The classic show-biz cliché of the shy, awkward, and sometimes taunted adolescent who grows up to become a successful sex symbol and entertainment personality describes the life of the soul singer Maxwell. The Brooklyn native, who has been compared to soulful crooners such as Marvin Gaye and Teddy Pender-grass, emerged in 1996 as part of a new genre of African American artists known as the “neo soul,” “vintage soul,” or “New Soul Clan” movement. Along with artists such as the Fugees, D’Angelo, and Tony Rich, Maxwell exhibited the identifying characteristics of this new breed of R&B artists: lyrics that give voice to intense personal expression, creative control over the music, and a unexpectedly successful debut.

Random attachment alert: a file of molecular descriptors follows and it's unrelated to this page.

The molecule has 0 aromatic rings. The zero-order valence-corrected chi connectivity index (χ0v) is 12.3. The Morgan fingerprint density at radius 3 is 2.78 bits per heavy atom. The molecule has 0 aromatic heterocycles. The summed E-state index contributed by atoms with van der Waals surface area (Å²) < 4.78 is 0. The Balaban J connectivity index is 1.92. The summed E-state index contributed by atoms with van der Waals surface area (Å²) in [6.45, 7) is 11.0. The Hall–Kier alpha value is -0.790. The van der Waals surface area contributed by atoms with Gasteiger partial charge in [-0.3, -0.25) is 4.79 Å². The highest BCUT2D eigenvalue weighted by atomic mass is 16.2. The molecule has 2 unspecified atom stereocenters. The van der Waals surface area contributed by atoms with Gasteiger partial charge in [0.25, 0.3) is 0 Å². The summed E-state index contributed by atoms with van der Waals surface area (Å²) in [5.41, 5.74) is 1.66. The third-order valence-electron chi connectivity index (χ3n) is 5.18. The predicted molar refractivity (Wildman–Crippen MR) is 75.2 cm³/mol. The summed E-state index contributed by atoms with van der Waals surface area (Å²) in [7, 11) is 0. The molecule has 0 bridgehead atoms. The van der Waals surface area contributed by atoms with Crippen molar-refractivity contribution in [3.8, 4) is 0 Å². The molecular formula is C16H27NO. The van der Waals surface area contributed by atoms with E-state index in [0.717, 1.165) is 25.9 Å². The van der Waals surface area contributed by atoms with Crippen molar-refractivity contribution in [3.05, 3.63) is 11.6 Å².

Maxwell, who uses only his middle name in order to protect the privacy of his family, was born in New York City in 1973. His parents’ marriage was a fusion of two cultures, Puerto Rican and West Indian, and he spent much of his life in a rough section of Brooklyn called East New York. Maxwell’s world fell apart at the age of three when his father died in a plane crash off the coast of Puerto Rico. This tragedy forced him to confront the reality of death at a very early age and he often obsessively prepared for the future. He would line up his school clothes for the entire week ahead, carry cereal in his pockets in case he got hungry, and rubbed soap on himself so he would be prepared for his next bath. Maxwell also became a very devout Baptist. “I wanted to find out where my father went,” he told Essence writer Jeannine Amber. “Everyone was like, ‘He went to heaven,’ and I wanted to know where that was.”